Test scores are improving, continued Sanchez, citing a “constructivist approach” by teachers “who work tirelessly to support all our children each and every day.

“As an innovative organization we pride ourselves on our inclusive nature, we welcome the opportunity to serve members of all communities,” she said.

Unity trustees also are unaware of any civil rights complaints or investigations, said their president, Robert Ghelli.  

Visitors to the school will find “amazing things happening every day. Unity is truly an asset to the community,” Ghelli said via email. 

The Unity Charter School team at the 2011 Hunger Walk for the Community Soup Kitchen. Photo by Scott Schlosser for
The Unity Charter School team at the 2011 Hunger Walk for the Community Soup Kitchen. Photo by Scott Schlosser
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  1. Charles: In the article, there are statistics that show that Unity is NOT outperforming the local school districts. Charter schools were supposed to model successful methods that public schools could adopt and use for the betterment of all children. They were not to be in lieu of public schools. As they are now in many, many places, charter schools suck up the money, resources, and “better” students from public schools.

  2. I think Charles meant the charter school underperforms other schools, making it a waste of taxpayer money. The bigger problem might be that the school is overcrowded. Even though the state denied the request for an expansion last year, the school went ahead and took in more students anyway. How’s 24 students per class? And yet the charter calls for small class size. Cramming 24 students into a class doesn’t sound very small. The charter also calls for multi-age learning, but grades five through eight aren’t multi-age for their academic classes. Maybe the state should take a look at how the school meets the mandates in the original charter as well as investigate the Latino Coalition’s concerns.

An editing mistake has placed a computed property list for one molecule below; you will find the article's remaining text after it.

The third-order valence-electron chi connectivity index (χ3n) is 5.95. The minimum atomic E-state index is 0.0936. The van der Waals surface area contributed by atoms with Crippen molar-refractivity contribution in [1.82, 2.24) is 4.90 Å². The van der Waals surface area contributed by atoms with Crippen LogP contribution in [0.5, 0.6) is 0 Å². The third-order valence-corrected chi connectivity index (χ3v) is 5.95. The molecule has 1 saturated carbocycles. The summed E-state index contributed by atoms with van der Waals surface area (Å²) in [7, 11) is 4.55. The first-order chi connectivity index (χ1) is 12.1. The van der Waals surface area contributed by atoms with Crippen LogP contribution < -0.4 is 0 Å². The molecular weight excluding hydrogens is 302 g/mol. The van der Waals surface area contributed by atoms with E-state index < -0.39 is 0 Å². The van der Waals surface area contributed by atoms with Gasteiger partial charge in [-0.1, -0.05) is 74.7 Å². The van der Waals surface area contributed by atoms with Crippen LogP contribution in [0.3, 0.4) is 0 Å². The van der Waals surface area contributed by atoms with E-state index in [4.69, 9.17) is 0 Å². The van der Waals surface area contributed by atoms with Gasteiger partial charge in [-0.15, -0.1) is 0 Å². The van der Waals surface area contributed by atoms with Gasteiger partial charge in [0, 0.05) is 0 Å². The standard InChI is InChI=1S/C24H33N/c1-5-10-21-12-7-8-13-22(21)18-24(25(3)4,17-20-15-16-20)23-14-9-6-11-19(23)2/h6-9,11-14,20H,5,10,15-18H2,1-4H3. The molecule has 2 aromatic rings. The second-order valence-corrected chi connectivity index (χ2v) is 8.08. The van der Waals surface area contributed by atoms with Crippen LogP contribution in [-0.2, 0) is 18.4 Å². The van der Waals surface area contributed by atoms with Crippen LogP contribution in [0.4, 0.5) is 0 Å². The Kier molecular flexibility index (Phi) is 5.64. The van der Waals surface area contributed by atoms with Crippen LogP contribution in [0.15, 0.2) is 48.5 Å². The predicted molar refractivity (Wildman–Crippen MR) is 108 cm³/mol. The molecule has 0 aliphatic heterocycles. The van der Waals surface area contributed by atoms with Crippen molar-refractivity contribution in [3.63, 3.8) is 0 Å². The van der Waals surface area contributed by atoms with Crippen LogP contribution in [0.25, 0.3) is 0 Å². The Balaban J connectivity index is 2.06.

3. Matt, what’s your point? The main problem here looks to be that the charter school is taking public school funds and outperforming other schools in the area. That’s a waste of taxpayer money no matter how you slice it.

  4. Hey Latinos…Stop the nonsense! There are plenty of educational facilities in and around Morristown. Choose the one that best fits the education you wish for your children and your economic situation. End of Story! Remember, education starts at home and it is your responsibility to ensure your children can read and speak English, learn math, endeavor in liberal arts which is essential, etc.